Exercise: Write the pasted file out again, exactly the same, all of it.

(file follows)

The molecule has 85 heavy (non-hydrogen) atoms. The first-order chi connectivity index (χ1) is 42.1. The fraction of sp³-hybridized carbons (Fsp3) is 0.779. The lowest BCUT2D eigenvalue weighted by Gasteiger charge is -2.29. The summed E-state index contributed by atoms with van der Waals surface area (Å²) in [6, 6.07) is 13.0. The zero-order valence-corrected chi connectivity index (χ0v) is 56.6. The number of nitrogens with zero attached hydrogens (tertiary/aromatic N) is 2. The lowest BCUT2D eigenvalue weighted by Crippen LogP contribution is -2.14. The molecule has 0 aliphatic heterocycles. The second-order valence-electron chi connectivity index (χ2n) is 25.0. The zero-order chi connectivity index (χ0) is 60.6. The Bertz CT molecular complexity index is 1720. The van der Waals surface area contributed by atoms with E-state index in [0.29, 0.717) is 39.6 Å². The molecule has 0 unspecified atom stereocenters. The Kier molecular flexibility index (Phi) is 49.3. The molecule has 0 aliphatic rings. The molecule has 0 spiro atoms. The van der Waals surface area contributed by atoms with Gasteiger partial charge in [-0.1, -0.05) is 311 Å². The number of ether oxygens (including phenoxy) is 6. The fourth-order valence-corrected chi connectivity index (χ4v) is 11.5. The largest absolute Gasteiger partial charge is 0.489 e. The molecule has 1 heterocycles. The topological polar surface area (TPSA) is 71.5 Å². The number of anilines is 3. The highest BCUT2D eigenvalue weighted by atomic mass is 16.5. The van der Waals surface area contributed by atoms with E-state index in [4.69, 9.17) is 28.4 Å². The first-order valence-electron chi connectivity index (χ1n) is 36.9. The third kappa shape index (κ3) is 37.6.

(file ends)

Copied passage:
The molecule has 85 heavy (non-hydrogen) atoms. The first-order chi connectivity index (χ1) is 42.1. The fraction of sp³-hybridized carbons (Fsp3) is 0.779. The lowest BCUT2D eigenvalue weighted by Gasteiger charge is -2.29. The summed E-state index contributed by atoms with van der Waals surface area (Å²) in [6, 6.07) is 13.0. The zero-order valence-corrected chi connectivity index (χ0v) is 56.6. The number of nitrogens with zero attached hydrogens (tertiary/aromatic N) is 2. The lowest BCUT2D eigenvalue weighted by Crippen LogP contribution is -2.14. The molecule has 0 aliphatic heterocycles. The second-order valence-electron chi connectivity index (χ2n) is 25.0. The zero-order chi connectivity index (χ0) is 60.6. The Bertz CT molecular complexity index is 1720. The van der Waals surface area contributed by atoms with E-state index in [0.29, 0.717) is 39.6 Å². The molecule has 0 unspecified atom stereocenters. The Kier molecular flexibility index (Phi) is 49.3. The molecule has 0 aliphatic rings. The molecule has 0 spiro atoms. The van der Waals surface area contributed by atoms with Gasteiger partial charge in [-0.1, -0.05) is 311 Å². The number of ether oxygens (including phenoxy) is 6. The fourth-order valence-corrected chi connectivity index (χ4v) is 11.5. The largest absolute Gasteiger partial charge is 0.489 e. The molecule has 1 heterocycles. The topological polar surface area (TPSA) is 71.5 Å². The number of anilines is 3. The highest BCUT2D eigenvalue weighted by atomic mass is 16.5. The van der Waals surface area contributed by atoms with E-state index in [4.69, 9.17) is 28.4 Å². The first-order valence-electron chi connectivity index (χ1n) is 36.9. The third kappa shape index (κ3) is 37.6.